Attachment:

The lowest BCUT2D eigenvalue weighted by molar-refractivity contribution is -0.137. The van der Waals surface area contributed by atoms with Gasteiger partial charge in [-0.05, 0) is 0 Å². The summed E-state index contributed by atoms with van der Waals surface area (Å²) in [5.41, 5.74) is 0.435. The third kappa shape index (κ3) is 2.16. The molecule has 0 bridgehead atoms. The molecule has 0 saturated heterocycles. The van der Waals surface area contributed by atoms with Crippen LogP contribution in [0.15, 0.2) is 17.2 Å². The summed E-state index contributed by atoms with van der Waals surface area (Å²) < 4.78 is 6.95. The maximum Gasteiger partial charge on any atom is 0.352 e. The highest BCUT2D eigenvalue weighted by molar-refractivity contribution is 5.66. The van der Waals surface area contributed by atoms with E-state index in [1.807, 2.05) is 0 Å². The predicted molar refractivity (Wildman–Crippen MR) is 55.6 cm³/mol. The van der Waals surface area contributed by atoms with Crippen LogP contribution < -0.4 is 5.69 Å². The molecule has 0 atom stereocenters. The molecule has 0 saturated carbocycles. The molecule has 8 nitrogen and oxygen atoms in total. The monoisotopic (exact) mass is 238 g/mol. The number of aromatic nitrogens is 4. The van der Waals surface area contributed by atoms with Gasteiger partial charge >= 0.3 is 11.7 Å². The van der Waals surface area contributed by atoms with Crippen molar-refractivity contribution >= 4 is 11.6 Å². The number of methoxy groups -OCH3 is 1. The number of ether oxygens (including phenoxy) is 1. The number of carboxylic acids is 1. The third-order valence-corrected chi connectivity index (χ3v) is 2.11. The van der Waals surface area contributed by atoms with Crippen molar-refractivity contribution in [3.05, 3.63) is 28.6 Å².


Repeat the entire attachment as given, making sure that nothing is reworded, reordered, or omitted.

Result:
The lowest BCUT2D eigenvalue weighted by molar-refractivity contribution is -0.137. The van der Waals surface area contributed by atoms with Gasteiger partial charge in [-0.05, 0) is 0 Å². The summed E-state index contributed by atoms with van der Waals surface area (Å²) in [5.41, 5.74) is 0.435. The third kappa shape index (κ3) is 2.16. The molecule has 0 bridgehead atoms. The molecule has 0 saturated heterocycles. The van der Waals surface area contributed by atoms with Crippen LogP contribution in [0.15, 0.2) is 17.2 Å². The summed E-state index contributed by atoms with van der Waals surface area (Å²) < 4.78 is 6.95. The maximum Gasteiger partial charge on any atom is 0.352 e. The highest BCUT2D eigenvalue weighted by molar-refractivity contribution is 5.66. The van der Waals surface area contributed by atoms with E-state index in [1.807, 2.05) is 0 Å². The predicted molar refractivity (Wildman–Crippen MR) is 55.6 cm³/mol. The van der Waals surface area contributed by atoms with Crippen LogP contribution < -0.4 is 5.69 Å². The molecule has 0 atom stereocenters. The molecule has 0 saturated carbocycles. The molecule has 8 nitrogen and oxygen atoms in total. The monoisotopic (exact) mass is 238 g/mol. The number of aromatic nitrogens is 4. The van der Waals surface area contributed by atoms with Gasteiger partial charge >= 0.3 is 11.7 Å². The van der Waals surface area contributed by atoms with Crippen molar-refractivity contribution >= 4 is 11.6 Å². The number of methoxy groups -OCH3 is 1. The number of ether oxygens (including phenoxy) is 1. The number of carboxylic acids is 1. The third-order valence-corrected chi connectivity index (χ3v) is 2.11. The van der Waals surface area contributed by atoms with Crippen molar-refractivity contribution in [3.05, 3.63) is 28.6 Å².